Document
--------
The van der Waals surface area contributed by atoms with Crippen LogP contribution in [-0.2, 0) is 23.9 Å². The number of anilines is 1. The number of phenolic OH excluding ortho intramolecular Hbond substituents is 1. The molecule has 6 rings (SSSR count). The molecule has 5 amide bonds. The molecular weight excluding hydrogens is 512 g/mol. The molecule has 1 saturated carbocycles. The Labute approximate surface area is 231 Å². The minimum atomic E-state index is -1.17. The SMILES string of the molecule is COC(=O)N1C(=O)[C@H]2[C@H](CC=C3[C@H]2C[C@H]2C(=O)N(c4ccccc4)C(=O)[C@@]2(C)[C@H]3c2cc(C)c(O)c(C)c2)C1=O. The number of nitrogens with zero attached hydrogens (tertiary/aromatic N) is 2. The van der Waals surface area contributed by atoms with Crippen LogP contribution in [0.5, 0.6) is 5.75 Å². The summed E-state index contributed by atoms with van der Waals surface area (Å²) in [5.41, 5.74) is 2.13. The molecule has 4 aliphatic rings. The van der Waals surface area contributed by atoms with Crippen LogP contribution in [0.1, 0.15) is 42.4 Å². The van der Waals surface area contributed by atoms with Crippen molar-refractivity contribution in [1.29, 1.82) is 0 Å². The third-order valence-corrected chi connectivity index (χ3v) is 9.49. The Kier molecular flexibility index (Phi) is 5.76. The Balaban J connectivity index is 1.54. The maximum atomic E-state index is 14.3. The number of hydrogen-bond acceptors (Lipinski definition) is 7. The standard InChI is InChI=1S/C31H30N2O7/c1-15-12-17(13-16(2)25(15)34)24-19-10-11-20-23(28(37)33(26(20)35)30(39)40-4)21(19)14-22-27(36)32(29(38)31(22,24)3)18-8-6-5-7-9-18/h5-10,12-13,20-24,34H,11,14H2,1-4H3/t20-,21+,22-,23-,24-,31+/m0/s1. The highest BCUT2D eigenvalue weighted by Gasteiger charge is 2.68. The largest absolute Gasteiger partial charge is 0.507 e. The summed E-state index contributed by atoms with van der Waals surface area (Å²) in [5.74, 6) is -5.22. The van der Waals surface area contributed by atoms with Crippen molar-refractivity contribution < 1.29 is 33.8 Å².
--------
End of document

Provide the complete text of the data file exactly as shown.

The van der Waals surface area contributed by atoms with Crippen LogP contribution in [-0.2, 0) is 23.9 Å². The number of anilines is 1. The number of phenolic OH excluding ortho intramolecular Hbond substituents is 1. The molecule has 6 rings (SSSR count). The molecule has 5 amide bonds. The molecular weight excluding hydrogens is 512 g/mol. The molecule has 1 saturated carbocycles. The Labute approximate surface area is 231 Å². The minimum atomic E-state index is -1.17. The SMILES string of the molecule is COC(=O)N1C(=O)[C@H]2[C@H](CC=C3[C@H]2C[C@H]2C(=O)N(c4ccccc4)C(=O)[C@@]2(C)[C@H]3c2cc(C)c(O)c(C)c2)C1=O. The number of nitrogens with zero attached hydrogens (tertiary/aromatic N) is 2. The van der Waals surface area contributed by atoms with Crippen LogP contribution in [0.5, 0.6) is 5.75 Å². The summed E-state index contributed by atoms with van der Waals surface area (Å²) in [5.41, 5.74) is 2.13. The molecule has 4 aliphatic rings. The van der Waals surface area contributed by atoms with Crippen LogP contribution in [0.1, 0.15) is 42.4 Å². The van der Waals surface area contributed by atoms with Crippen molar-refractivity contribution in [1.29, 1.82) is 0 Å². The third-order valence-corrected chi connectivity index (χ3v) is 9.49. The Kier molecular flexibility index (Phi) is 5.76. The Balaban J connectivity index is 1.54. The maximum atomic E-state index is 14.3. The number of hydrogen-bond acceptors (Lipinski definition) is 7. The standard InChI is InChI=1S/C31H30N2O7/c1-15-12-17(13-16(2)25(15)34)24-19-10-11-20-23(28(37)33(26(20)35)30(39)40-4)21(19)14-22-27(36)32(29(38)31(22,24)3)18-8-6-5-7-9-18/h5-10,12-13,20-24,34H,11,14H2,1-4H3/t20-,21+,22-,23-,24-,31+/m0/s1. The highest BCUT2D eigenvalue weighted by Gasteiger charge is 2.68. The largest absolute Gasteiger partial charge is 0.507 e. The summed E-state index contributed by atoms with van der Waals surface area (Å²) in [5.74, 6) is -5.22. The van der Waals surface area contributed by atoms with Crippen molar-refractivity contribution < 1.29 is 33.8 Å².